“First, before the beginning of Sarum, came a time when the world was a colder and darker place.”
Much after the order of James Michener, Edward Rutherford begins his novel of England with the ice age. Rutherford pans across the silent, icy continent, and across time, to a single prehistoric hunter huddled with his wife and family on the frozen tundra. His name is Hwll, and he is one of a small band of nomadic hunters following the dwindling game roaming the barren wastes. Hwll is about to undertake an impossible journey to follow an ancient legend of a land far to the south, a warmer land where people live in caves, and the hunting is good. Rutherford describes the incredible journey of this lone family, a journey that must, in fact, have been made by someone.
As this family becomes involved with other families upon completion of their journey, the story follows them through their harsh struggle for survival in this prehistoric world. It follows their emerging social structure, tensions, factions, and growing interdependence, as in the following scene of hunting an aurochs, and the subsequent disaster that leaves a family destitute:
The attack was sudden. In perfect unison, all four hunters rose and hurled their spears. They came from three sides, and were all within thirty feet of the aurochs when they threw. It had been an expert piece of stalking. Hwll watched the aurochs’ head jerk violently as it let out a bellow that echoed down the valley. And at that same instant, he knew that the attack had failed . . . The disaster took place in seconds. In a fury the aurochs wheeled about . . . It was Tep that the aurochs saw. The cunning little hunter with the long toes had no chance . . . The aurochs’ great horns caught him . . . and Hwll saw his small body broken apart . . . The death of Tep left the little community with a new problem, and one that had to be solved quickly. Ulla was still of childbearing age, and her family . . . had no protector.”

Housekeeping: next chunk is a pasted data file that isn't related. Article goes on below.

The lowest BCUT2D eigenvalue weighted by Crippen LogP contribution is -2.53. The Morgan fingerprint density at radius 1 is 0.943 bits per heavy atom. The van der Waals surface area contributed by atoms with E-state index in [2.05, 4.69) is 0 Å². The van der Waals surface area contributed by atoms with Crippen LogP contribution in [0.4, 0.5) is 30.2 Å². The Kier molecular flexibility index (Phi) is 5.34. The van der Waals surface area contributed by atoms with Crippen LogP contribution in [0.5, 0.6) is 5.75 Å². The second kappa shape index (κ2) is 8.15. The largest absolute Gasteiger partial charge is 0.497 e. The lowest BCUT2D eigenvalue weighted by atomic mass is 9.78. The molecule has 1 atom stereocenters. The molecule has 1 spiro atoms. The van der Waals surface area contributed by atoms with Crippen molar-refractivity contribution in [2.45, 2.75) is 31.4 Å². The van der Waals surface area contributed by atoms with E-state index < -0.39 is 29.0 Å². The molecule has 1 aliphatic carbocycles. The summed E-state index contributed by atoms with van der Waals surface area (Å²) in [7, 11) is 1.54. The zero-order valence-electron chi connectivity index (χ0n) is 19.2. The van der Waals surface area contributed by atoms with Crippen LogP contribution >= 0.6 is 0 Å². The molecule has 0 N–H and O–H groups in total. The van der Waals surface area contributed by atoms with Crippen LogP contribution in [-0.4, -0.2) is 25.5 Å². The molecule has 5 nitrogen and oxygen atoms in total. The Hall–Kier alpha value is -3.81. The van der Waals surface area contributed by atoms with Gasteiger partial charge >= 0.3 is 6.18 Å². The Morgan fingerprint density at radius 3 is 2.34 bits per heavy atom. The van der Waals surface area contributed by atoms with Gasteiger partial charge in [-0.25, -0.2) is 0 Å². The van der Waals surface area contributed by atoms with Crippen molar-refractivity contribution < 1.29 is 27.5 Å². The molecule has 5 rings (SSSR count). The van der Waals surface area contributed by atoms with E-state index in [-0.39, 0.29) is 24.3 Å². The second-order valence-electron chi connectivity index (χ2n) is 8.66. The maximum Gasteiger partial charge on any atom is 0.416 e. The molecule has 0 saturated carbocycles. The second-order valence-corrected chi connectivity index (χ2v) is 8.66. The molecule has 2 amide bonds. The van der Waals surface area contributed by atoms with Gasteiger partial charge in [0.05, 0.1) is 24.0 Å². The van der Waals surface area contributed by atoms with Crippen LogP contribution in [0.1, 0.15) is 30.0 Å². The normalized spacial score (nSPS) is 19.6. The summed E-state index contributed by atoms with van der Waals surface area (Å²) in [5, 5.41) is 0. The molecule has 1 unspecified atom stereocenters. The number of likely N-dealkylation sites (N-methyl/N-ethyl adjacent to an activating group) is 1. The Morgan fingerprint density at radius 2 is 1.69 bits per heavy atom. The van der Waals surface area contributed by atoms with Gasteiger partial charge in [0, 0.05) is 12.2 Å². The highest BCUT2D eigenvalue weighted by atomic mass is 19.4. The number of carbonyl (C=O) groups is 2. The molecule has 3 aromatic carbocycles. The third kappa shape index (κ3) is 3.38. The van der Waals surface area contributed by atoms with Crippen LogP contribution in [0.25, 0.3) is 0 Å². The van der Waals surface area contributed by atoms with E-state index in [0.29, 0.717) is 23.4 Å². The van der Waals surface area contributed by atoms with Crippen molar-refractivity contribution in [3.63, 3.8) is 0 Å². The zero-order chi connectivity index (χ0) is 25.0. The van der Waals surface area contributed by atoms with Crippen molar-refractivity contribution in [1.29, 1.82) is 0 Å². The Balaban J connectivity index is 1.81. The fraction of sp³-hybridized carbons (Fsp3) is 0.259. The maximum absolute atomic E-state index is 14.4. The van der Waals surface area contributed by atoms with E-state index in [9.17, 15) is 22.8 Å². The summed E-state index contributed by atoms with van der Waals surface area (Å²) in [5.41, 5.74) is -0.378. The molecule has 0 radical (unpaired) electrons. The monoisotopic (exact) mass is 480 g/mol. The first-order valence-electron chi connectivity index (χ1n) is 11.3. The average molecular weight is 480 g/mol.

The story then follows the descendants of these early hunters, taking special note of physical characteristics and attributes that would extend into countless future generations. And though these families are fictional, they depict the reality of such strong DNA factors upon people throughout the ages, and the recognizing of certain features among people of a specific region.
Wrapping up the early story of the journey to Sarum, its settlement, and the time of the hunter, Rutherford leaps forward a few thousand years to the introduction of farming and its impact upon the descendants of Sarum’s first families. He moves still further forward to the building of the barrow, of the henges, Stonehenge, and Roman occupation. He brings us close to the people who might have lived these times, close enough to share their hopes and dreams, ambitions and fears, and all that human beings contend with in the course of a lifetime.
He takes us into the hearts and minds of the builders of great cathedrals, of the stonecarvers who recreated the story of the Bible in vivid detail upon its surfaces, of little landholders who became great landholders, and of those whose promising lives held great tragedy.
Rutherford divides the book into “Old Sarum” and “New Sarum”, and marches us through England’s history, as it impacted Sarum, all the way to World War II and on through the 20th century. It is an exciting and epic personalizing of history from generation to generation, with fascinating details of events and places most of us only know about in impersonal generalizations. A reading of Sarum is not only entertaining, it is time well invested.